Posted on 30th June 2014 by biocheckuk.
As long as good manufacturing practice is applied, there should be no detectable carry-over of meat species in UK meat processing plants producing minced meat. This was the conclusion the Food Standards Agency (FSA) announced this month, when they released with DEFRA their research findings. The commissioned research, undertaken by LGC, follows the meat authenticity incident last year and continuing food fraud concerns. The FSA seek to provide guidance to help the industry differentiate between adventitious and deliberate contamination below the 1% level. The study examined in a single meat processing plant the production of lean minced beef and carry-over of lean minced pork following cleaning (deep cleaning, high pressure wash and no cleaning). The presence of pig species was identified using two different DNA based methods: one genomic approach detecting pig in beef and another more sensitive mitochondrial one for surface swabs. The genomic DNA method had a reporting limit of 0.1% raw pork in raw beef with a 67%CV. When assessing the effectiveness of cleaning of mincing equipment (usually challenging to clean), ATP swabs proved a more effective and affordable (5-10 fold less) technique than the DNA method evaluated. Deep cleaning was found to be the most effective method to remove residues followed by ‘wash clean’ if exercised with some care. Where no cleaning is performed between species, as with a push-through method, carry-over was found to occur (up to 5.6% pork in beef) and would require appropriate labelling of meat content for consumers. The limited scope of the study meant that the effect of other factors could not be considered including: different meat species; meats of different fat composition; the effect of processing and inclusion of processed ingredients; processing equipment other than mincing, and different processing practices and facilities. Similarly, the use of ELISA methods for identification of raw meat species versus DNA based methods was not evaluated though reported performance characteristics (reporting limit of 0.1% raw pork) are similar and could offer industry time and cost savings (two fold).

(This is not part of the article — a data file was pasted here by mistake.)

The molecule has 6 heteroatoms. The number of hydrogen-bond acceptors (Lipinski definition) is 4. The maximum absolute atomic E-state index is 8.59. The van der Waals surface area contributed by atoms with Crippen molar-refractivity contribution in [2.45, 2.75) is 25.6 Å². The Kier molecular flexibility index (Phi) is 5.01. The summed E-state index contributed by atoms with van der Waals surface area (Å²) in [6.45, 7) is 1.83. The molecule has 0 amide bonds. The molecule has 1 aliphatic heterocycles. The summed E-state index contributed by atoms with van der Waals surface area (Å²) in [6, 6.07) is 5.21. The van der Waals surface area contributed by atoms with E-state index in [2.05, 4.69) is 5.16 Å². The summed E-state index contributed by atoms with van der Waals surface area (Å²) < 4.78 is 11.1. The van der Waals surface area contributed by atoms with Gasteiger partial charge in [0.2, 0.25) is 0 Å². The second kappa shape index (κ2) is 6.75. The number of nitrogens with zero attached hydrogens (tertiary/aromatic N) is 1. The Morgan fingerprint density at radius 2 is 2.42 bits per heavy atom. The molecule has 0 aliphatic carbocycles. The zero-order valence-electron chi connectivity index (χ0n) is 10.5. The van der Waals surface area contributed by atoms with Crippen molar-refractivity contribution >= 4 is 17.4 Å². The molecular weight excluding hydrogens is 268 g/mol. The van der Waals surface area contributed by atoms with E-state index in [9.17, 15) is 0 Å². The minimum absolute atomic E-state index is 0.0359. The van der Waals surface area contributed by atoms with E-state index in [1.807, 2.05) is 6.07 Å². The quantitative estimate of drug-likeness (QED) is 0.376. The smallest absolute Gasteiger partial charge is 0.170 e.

Posted in Speciation